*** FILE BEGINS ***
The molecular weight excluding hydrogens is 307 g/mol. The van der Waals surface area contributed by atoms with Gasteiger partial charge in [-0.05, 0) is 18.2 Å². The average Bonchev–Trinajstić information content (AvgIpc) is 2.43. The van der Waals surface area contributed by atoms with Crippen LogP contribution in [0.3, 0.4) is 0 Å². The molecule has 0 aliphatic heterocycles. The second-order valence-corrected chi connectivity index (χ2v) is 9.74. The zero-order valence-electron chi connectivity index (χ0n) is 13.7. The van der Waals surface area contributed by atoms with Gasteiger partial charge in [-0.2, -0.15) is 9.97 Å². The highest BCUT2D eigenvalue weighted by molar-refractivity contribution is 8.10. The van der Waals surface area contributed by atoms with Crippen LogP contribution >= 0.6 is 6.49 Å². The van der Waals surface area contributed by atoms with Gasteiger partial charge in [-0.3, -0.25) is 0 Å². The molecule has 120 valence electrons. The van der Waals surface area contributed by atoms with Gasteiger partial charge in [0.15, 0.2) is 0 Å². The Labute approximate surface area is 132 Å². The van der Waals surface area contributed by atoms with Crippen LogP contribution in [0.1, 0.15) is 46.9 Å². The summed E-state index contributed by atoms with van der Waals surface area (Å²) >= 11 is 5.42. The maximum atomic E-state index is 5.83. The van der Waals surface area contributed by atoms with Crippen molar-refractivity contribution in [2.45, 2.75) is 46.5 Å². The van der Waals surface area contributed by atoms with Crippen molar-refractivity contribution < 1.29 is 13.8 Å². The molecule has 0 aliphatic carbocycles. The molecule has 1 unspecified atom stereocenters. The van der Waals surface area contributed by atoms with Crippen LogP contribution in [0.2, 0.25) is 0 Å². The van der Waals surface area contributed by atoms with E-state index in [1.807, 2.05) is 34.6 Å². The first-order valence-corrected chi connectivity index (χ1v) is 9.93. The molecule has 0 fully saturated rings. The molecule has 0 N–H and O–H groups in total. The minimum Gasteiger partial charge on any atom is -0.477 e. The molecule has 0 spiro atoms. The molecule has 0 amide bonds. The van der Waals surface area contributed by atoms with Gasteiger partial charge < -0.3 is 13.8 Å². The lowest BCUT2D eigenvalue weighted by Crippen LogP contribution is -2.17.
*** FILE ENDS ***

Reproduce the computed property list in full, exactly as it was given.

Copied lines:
The molecular weight excluding hydrogens is 307 g/mol. The van der Waals surface area contributed by atoms with Gasteiger partial charge in [-0.05, 0) is 18.2 Å². The average Bonchev–Trinajstić information content (AvgIpc) is 2.43. The van der Waals surface area contributed by atoms with Crippen LogP contribution in [0.3, 0.4) is 0 Å². The molecule has 0 aliphatic heterocycles. The second-order valence-corrected chi connectivity index (χ2v) is 9.74. The zero-order valence-electron chi connectivity index (χ0n) is 13.7. The van der Waals surface area contributed by atoms with Gasteiger partial charge in [-0.2, -0.15) is 9.97 Å². The highest BCUT2D eigenvalue weighted by molar-refractivity contribution is 8.10. The van der Waals surface area contributed by atoms with Crippen LogP contribution >= 0.6 is 6.49 Å². The van der Waals surface area contributed by atoms with Gasteiger partial charge in [-0.3, -0.25) is 0 Å². The molecule has 120 valence electrons. The van der Waals surface area contributed by atoms with Gasteiger partial charge in [0.15, 0.2) is 0 Å². The Labute approximate surface area is 132 Å². The van der Waals surface area contributed by atoms with Crippen LogP contribution in [0.1, 0.15) is 46.9 Å². The summed E-state index contributed by atoms with van der Waals surface area (Å²) >= 11 is 5.42. The maximum atomic E-state index is 5.83. The van der Waals surface area contributed by atoms with Crippen molar-refractivity contribution in [2.45, 2.75) is 46.5 Å². The van der Waals surface area contributed by atoms with Crippen molar-refractivity contribution < 1.29 is 13.8 Å². The molecule has 0 aliphatic carbocycles. The molecule has 1 unspecified atom stereocenters. The van der Waals surface area contributed by atoms with Crippen LogP contribution in [0.2, 0.25) is 0 Å². The van der Waals surface area contributed by atoms with E-state index in [1.807, 2.05) is 34.6 Å². The first-order valence-corrected chi connectivity index (χ1v) is 9.93. The molecule has 0 fully saturated rings. The molecule has 0 N–H and O–H groups in total. The minimum Gasteiger partial charge on any atom is -0.477 e. The molecule has 0 spiro atoms. The molecule has 0 amide bonds. The van der Waals surface area contributed by atoms with Gasteiger partial charge < -0.3 is 13.8 Å². The lowest BCUT2D eigenvalue weighted by Crippen LogP contribution is -2.17.